A long, lonely voyage by a group of Vietnamese refugees ended in the Philippines on Friday (2 September).
A long, lonely voyage by a group of Vietnamese refugees ended in the Philippines on Friday (2 September). They had completed a more than normally treacherous boat trip to freedom.
SYNOPSIS: The group had travelled in motley fishing boats from Vietnam, arriving several days earlier at Palawan, south of Manila. While most such Vietnamese refugees take the shorter, safer routes to the Malaysian peninsula, this group went the long way, crossing the often treacherous China Sea. The risks were high and it took them a month to reach their destination.
The Philippines Government provided a naval ship to transport the refugees to Manila, where their arrival was supervised by police and government officials. The most welcome sight for the newcomers, though, must have been the food and drinks provided by Red Cross workers. For the past month they had survived on little more than rice and water.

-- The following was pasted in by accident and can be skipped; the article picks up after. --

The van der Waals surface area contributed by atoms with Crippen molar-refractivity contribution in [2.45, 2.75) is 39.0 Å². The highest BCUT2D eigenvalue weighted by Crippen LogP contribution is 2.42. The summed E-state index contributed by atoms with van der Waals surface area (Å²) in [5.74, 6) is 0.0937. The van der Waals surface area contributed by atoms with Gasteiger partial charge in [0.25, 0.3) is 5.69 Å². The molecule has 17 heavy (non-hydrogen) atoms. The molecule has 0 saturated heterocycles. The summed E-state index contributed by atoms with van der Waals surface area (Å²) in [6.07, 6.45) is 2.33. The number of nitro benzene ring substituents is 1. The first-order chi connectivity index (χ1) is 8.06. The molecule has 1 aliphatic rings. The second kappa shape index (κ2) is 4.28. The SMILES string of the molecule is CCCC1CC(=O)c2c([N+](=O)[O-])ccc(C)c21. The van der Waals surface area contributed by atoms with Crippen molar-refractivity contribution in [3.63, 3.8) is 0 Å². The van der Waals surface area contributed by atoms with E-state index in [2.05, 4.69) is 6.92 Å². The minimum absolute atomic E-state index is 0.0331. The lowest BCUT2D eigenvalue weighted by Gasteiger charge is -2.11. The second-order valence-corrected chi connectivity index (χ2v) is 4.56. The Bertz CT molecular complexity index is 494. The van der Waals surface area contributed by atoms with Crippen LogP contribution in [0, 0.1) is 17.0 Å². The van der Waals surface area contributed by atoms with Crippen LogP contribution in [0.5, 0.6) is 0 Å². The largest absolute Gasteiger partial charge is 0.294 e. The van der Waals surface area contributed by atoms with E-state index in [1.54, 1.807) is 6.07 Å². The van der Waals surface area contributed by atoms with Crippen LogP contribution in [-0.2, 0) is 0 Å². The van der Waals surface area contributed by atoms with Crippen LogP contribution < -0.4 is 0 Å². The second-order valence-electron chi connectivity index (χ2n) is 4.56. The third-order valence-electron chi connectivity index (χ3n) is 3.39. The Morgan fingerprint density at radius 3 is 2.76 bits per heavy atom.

One of the women refugees gave birth to a daughter shortly after reaching Palawan, and had to be carried by stretcher from the naval ship after arriving at Manila. Red Cross workers took care of the baby, the woman's fifth child, and carried her to the ambulance after her mother.
The group of refugees includes businessmen, police officers, school teachers, mechanics, their wives, children and relatives who manages to get away with them. They are among 700 so-called "boat people" who have been given temporary asylum in Manila, while they await decisions from the United Nations High Commission for Refugees. The United States, which has admitted some 150,000 refugees since the Communist victory in Vietnam, has announced that it will take a further 7,000 "boat people". But the criteria for entry hasn't been decided yet.
Meanwhile the refugees will stay at the Jose Fabella Welfare Centre, which is jointly run by the Philippines Welfare authorities and the United Nations. The overcrowded conditions are hardly ideal. But to the ??? voyagers it's a welcome home at last.